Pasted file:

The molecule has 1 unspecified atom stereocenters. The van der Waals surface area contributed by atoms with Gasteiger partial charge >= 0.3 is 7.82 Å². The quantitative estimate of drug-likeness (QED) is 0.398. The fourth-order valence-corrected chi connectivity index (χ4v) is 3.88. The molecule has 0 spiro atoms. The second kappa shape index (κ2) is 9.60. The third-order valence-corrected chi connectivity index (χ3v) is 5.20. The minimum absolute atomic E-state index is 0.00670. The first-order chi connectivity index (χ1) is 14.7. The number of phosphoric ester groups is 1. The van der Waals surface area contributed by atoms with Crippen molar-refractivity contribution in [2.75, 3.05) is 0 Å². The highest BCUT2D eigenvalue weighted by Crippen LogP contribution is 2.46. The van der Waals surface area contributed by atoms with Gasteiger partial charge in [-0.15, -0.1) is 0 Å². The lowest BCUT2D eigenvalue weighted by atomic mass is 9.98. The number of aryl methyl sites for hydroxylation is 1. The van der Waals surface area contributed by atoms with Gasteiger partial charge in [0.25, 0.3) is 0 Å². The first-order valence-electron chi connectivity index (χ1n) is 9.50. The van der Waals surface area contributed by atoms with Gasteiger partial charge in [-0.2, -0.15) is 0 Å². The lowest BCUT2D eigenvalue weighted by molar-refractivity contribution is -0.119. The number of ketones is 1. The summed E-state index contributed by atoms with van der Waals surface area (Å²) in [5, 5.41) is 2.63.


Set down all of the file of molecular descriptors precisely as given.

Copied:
The molecule has 1 unspecified atom stereocenters. The van der Waals surface area contributed by atoms with Gasteiger partial charge >= 0.3 is 7.82 Å². The quantitative estimate of drug-likeness (QED) is 0.398. The fourth-order valence-corrected chi connectivity index (χ4v) is 3.88. The molecule has 0 spiro atoms. The second kappa shape index (κ2) is 9.60. The third-order valence-corrected chi connectivity index (χ3v) is 5.20. The minimum absolute atomic E-state index is 0.00670. The first-order chi connectivity index (χ1) is 14.7. The number of phosphoric ester groups is 1. The van der Waals surface area contributed by atoms with Crippen molar-refractivity contribution in [2.75, 3.05) is 0 Å². The highest BCUT2D eigenvalue weighted by Crippen LogP contribution is 2.46. The van der Waals surface area contributed by atoms with Gasteiger partial charge in [-0.15, -0.1) is 0 Å². The lowest BCUT2D eigenvalue weighted by atomic mass is 9.98. The number of aryl methyl sites for hydroxylation is 1. The van der Waals surface area contributed by atoms with Gasteiger partial charge in [0.25, 0.3) is 0 Å². The first-order valence-electron chi connectivity index (χ1n) is 9.50. The van der Waals surface area contributed by atoms with Gasteiger partial charge in [-0.2, -0.15) is 0 Å². The lowest BCUT2D eigenvalue weighted by molar-refractivity contribution is -0.119. The number of ketones is 1. The summed E-state index contributed by atoms with van der Waals surface area (Å²) in [5, 5.41) is 2.63.